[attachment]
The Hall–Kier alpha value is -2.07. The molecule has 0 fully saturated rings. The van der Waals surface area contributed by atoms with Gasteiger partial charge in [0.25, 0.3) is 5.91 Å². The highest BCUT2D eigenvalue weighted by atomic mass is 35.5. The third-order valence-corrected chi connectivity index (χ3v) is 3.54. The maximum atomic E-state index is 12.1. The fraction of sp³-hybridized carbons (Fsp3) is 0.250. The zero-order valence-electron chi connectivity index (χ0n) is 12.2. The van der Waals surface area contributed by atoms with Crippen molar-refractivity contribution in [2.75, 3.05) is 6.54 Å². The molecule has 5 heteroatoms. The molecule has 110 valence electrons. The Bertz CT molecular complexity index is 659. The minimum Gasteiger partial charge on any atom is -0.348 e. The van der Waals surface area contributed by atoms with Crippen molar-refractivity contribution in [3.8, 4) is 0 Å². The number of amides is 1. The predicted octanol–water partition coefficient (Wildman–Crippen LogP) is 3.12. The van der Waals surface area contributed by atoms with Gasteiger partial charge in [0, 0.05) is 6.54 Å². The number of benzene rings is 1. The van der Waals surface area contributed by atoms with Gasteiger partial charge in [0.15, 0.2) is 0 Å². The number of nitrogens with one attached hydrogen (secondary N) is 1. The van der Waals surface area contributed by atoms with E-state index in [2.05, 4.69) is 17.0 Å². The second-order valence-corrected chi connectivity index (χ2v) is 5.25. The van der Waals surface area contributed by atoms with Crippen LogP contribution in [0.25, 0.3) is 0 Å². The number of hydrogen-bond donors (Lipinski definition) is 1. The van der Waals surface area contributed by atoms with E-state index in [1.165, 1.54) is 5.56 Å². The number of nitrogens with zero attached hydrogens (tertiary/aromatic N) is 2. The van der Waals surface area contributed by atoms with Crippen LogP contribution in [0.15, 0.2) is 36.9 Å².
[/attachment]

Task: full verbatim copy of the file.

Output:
The Hall–Kier alpha value is -2.07. The molecule has 0 fully saturated rings. The van der Waals surface area contributed by atoms with Gasteiger partial charge in [0.25, 0.3) is 5.91 Å². The highest BCUT2D eigenvalue weighted by atomic mass is 35.5. The third-order valence-corrected chi connectivity index (χ3v) is 3.54. The maximum atomic E-state index is 12.1. The fraction of sp³-hybridized carbons (Fsp3) is 0.250. The zero-order valence-electron chi connectivity index (χ0n) is 12.2. The van der Waals surface area contributed by atoms with Crippen molar-refractivity contribution in [2.75, 3.05) is 6.54 Å². The molecule has 5 heteroatoms. The molecule has 110 valence electrons. The Bertz CT molecular complexity index is 659. The minimum Gasteiger partial charge on any atom is -0.348 e. The van der Waals surface area contributed by atoms with Crippen molar-refractivity contribution in [3.8, 4) is 0 Å². The number of amides is 1. The predicted octanol–water partition coefficient (Wildman–Crippen LogP) is 3.12. The van der Waals surface area contributed by atoms with Gasteiger partial charge in [0, 0.05) is 6.54 Å². The number of benzene rings is 1. The van der Waals surface area contributed by atoms with Gasteiger partial charge in [0.15, 0.2) is 0 Å². The number of nitrogens with one attached hydrogen (secondary N) is 1. The van der Waals surface area contributed by atoms with E-state index in [2.05, 4.69) is 17.0 Å². The second-order valence-corrected chi connectivity index (χ2v) is 5.25. The van der Waals surface area contributed by atoms with Crippen LogP contribution in [0.25, 0.3) is 0 Å². The number of hydrogen-bond donors (Lipinski definition) is 1. The van der Waals surface area contributed by atoms with E-state index in [1.165, 1.54) is 5.56 Å². The number of nitrogens with zero attached hydrogens (tertiary/aromatic N) is 2. The van der Waals surface area contributed by atoms with Crippen LogP contribution in [0.15, 0.2) is 36.9 Å².